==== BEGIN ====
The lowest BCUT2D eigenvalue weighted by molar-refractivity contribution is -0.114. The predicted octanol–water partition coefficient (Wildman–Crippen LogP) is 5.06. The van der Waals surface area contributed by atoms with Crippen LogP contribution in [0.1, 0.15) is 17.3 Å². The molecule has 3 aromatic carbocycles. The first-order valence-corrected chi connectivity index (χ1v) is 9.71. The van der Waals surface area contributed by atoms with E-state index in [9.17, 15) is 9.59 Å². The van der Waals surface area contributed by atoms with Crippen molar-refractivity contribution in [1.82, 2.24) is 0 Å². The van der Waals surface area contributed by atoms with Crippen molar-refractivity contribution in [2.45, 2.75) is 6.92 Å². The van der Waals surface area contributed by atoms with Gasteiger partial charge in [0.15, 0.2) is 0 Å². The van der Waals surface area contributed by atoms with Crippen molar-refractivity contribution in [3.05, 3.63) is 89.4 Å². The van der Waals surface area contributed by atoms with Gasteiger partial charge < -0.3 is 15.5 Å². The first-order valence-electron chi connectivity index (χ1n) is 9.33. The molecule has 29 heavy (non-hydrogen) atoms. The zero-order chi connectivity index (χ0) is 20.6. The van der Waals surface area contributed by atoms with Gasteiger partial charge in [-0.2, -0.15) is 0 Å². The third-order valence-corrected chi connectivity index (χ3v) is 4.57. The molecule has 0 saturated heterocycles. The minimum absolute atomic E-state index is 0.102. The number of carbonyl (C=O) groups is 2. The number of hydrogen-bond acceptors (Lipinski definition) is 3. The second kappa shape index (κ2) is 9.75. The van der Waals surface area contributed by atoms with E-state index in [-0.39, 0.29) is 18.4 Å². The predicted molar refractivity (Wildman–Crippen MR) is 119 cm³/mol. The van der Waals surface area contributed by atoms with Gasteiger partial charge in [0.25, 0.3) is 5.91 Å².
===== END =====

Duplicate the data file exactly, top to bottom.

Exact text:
The lowest BCUT2D eigenvalue weighted by molar-refractivity contribution is -0.114. The predicted octanol–water partition coefficient (Wildman–Crippen LogP) is 5.06. The van der Waals surface area contributed by atoms with Crippen LogP contribution in [0.1, 0.15) is 17.3 Å². The molecule has 3 aromatic carbocycles. The first-order valence-corrected chi connectivity index (χ1v) is 9.71. The van der Waals surface area contributed by atoms with E-state index in [9.17, 15) is 9.59 Å². The van der Waals surface area contributed by atoms with Crippen molar-refractivity contribution in [1.82, 2.24) is 0 Å². The van der Waals surface area contributed by atoms with Crippen molar-refractivity contribution in [2.45, 2.75) is 6.92 Å². The van der Waals surface area contributed by atoms with Gasteiger partial charge in [0.15, 0.2) is 0 Å². The van der Waals surface area contributed by atoms with Crippen molar-refractivity contribution in [3.05, 3.63) is 89.4 Å². The van der Waals surface area contributed by atoms with Gasteiger partial charge < -0.3 is 15.5 Å². The first-order valence-electron chi connectivity index (χ1n) is 9.33. The molecule has 29 heavy (non-hydrogen) atoms. The zero-order chi connectivity index (χ0) is 20.6. The van der Waals surface area contributed by atoms with Gasteiger partial charge in [-0.2, -0.15) is 0 Å². The third-order valence-corrected chi connectivity index (χ3v) is 4.57. The molecule has 0 saturated heterocycles. The minimum absolute atomic E-state index is 0.102. The number of carbonyl (C=O) groups is 2. The number of hydrogen-bond acceptors (Lipinski definition) is 3. The second kappa shape index (κ2) is 9.75. The van der Waals surface area contributed by atoms with E-state index in [-0.39, 0.29) is 18.4 Å². The predicted molar refractivity (Wildman–Crippen MR) is 119 cm³/mol. The van der Waals surface area contributed by atoms with Gasteiger partial charge in [0.25, 0.3) is 5.91 Å².